A wildfire that has engulfed dozens of homes and displaced thousands of people kept roaring in Southern California late Friday, scorching about 8,600 acres, fire officials said.
“We have a lot of resources on the line — our folks are working their hearts out,” Joe Waterman of the California Department of Forestry and Fire Protection told reporters. An estimated 30,500 residents of Santa Barbara County have been ordered to evacuate because of the blaze, which has damaged or destroyed at least 80 homes, emergency officials said. More than 12,200 homes or businesses are in the mandatory evacuation area. Santa Barbara County Fire Chief Tom Franklin said the fire has displayed a “roller coaster effect” because of the changing weather patterns. “It starts off, looks kind of calm, thinking we’re getting the upper hand, turns out we’re not,” Franklin said. “As unpredictable as the weather can be, that’s about as unpredictable as the fire is going to be.” The fire has engulfed mansions in the coastal community’s foothills after starting Tuesday in the Cathedral Peak area. It was about 10 percent contained by Friday morning, fire officials said. Nearly 2,500 people are working on battling the blaze. Watch how the wind pushed fire into new neighborhoods » The massive blaze was only about 10 percent contained by Friday evening, officials said. Fire officials hoped winds would die down late Friday and cooling temperatures would help them fight the blaze.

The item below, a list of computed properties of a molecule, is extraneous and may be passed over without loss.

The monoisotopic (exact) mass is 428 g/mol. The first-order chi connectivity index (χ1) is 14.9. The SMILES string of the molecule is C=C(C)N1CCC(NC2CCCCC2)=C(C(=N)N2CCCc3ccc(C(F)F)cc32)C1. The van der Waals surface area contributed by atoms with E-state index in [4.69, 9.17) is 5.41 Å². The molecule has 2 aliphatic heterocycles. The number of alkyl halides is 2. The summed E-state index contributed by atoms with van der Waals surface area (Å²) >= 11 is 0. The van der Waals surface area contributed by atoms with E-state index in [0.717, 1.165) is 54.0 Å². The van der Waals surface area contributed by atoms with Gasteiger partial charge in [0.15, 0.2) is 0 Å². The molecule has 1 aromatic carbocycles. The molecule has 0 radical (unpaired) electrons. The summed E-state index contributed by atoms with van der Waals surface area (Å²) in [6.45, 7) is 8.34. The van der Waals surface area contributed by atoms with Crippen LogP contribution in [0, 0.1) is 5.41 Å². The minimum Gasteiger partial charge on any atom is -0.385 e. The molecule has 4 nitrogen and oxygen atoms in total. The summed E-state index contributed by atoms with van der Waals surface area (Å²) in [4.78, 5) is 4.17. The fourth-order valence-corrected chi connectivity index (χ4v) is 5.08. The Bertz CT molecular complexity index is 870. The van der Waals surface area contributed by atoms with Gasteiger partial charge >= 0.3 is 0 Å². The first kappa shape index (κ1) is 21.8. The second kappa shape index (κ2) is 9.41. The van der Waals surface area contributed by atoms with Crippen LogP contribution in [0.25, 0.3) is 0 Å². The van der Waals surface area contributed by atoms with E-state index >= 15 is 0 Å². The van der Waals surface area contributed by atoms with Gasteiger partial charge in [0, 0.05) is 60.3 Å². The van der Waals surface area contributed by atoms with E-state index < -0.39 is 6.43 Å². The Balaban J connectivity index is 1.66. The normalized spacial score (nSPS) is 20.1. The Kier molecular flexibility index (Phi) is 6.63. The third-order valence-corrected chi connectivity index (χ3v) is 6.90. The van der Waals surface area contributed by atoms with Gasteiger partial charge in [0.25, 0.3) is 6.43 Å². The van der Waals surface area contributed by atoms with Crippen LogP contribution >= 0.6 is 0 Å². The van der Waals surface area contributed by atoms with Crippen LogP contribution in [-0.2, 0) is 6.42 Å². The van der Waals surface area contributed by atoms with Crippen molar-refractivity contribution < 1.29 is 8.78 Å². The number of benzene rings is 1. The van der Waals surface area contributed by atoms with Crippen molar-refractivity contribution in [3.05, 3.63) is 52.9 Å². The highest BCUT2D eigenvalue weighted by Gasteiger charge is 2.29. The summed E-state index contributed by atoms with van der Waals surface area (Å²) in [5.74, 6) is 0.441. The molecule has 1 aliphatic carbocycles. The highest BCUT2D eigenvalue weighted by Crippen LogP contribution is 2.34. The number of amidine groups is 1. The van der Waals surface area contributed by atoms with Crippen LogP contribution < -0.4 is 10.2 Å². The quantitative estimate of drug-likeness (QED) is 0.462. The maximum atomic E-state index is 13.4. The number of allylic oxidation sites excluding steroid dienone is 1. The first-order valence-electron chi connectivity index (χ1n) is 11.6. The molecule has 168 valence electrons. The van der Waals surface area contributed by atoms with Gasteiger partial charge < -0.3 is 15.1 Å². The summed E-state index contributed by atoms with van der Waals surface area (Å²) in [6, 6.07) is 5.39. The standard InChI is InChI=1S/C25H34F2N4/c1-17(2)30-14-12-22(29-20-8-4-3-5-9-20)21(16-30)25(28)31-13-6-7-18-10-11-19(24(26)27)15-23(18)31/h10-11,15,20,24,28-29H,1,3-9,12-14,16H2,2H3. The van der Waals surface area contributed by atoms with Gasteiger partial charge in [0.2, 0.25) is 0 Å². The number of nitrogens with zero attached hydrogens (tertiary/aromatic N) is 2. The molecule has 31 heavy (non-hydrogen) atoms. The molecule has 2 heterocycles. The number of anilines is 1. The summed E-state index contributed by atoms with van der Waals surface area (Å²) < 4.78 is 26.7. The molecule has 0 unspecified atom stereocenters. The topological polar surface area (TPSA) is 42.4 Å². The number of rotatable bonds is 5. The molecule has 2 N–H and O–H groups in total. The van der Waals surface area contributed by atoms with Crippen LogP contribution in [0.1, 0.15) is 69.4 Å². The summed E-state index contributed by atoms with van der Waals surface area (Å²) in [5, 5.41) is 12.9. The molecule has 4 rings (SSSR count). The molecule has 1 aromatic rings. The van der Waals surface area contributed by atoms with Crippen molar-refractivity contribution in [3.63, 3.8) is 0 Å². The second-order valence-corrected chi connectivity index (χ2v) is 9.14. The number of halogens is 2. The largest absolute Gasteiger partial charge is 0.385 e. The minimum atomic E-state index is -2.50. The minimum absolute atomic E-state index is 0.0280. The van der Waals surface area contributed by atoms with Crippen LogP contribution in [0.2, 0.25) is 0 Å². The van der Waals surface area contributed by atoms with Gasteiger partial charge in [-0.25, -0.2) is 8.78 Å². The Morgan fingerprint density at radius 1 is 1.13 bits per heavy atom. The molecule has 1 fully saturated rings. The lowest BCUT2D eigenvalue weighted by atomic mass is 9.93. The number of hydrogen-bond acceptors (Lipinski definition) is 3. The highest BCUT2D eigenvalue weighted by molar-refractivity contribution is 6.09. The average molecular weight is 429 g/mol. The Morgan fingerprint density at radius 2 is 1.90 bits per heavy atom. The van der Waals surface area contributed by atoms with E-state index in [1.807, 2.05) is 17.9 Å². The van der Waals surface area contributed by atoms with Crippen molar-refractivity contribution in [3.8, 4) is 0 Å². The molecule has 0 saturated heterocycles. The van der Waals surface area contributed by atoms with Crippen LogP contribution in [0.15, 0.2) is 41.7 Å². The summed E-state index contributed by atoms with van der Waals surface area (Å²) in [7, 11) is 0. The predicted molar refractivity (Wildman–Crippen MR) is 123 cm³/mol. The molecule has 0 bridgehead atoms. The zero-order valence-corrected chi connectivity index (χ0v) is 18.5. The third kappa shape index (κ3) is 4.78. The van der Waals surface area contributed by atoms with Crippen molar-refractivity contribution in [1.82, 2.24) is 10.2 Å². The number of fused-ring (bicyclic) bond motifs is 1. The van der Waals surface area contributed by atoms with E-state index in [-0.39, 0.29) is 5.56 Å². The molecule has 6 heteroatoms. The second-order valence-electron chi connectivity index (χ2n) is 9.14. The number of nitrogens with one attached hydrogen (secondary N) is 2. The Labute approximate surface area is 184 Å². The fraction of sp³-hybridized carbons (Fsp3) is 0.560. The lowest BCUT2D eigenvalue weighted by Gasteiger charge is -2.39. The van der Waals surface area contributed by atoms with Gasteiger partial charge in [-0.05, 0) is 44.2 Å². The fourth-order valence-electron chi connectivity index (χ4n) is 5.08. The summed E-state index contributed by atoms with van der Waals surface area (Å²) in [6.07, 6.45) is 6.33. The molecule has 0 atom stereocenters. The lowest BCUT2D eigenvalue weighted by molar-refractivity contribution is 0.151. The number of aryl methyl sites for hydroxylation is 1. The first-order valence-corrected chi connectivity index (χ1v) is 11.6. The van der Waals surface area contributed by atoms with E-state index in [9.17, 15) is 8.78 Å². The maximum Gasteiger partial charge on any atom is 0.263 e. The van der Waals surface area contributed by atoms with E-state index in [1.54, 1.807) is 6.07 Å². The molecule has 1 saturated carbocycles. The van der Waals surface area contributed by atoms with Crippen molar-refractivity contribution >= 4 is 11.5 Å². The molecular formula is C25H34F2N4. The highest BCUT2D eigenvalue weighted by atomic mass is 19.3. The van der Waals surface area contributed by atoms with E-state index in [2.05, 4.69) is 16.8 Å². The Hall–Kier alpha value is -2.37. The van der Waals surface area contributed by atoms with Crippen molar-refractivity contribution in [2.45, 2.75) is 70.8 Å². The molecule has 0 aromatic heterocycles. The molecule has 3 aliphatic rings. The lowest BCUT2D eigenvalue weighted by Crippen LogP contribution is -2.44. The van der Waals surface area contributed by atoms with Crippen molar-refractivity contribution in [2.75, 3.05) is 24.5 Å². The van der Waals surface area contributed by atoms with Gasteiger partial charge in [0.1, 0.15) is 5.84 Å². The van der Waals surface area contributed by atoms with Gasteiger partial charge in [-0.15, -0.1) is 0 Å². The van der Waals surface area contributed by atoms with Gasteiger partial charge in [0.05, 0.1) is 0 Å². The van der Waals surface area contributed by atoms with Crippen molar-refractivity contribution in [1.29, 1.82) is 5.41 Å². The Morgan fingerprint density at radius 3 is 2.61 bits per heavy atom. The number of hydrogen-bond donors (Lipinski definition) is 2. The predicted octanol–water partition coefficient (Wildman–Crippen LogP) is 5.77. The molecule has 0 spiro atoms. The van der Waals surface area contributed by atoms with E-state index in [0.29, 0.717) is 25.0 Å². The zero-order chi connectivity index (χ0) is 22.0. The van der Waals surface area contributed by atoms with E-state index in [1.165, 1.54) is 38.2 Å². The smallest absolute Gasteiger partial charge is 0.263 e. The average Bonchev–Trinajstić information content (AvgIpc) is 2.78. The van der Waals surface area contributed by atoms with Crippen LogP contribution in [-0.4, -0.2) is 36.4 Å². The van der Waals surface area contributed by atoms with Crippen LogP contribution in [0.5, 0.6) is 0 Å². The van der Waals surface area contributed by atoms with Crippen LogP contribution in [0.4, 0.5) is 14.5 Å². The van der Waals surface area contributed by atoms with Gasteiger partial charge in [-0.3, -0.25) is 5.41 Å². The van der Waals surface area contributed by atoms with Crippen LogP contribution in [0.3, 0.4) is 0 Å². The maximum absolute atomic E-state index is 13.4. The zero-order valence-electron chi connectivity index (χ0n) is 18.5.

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But that’s the same thing that was expected Thursday night, when the direction of the winds unexpectedly flipped, blowing the fire back toward the sprawling mansions and other homes that dot the hills of the coastal community. Are you there Send photos, videos The winds that began blowing around sundown Thursday topped 50 mph. Santa Barbara City Fire Chief Andrew DiMizio praised firefighters, who battled a fire front nearly five miles long on Thursday. “They were dealt with a deck a cards that was pretty haphazard,” DiMizio said.
The cause of the fire is unknown, and authorities are asking anyone with information on its origin to call a tip line. The blaze comes about six months after the Tea Fire destroyed about 200 homes in the Santa Barbara area.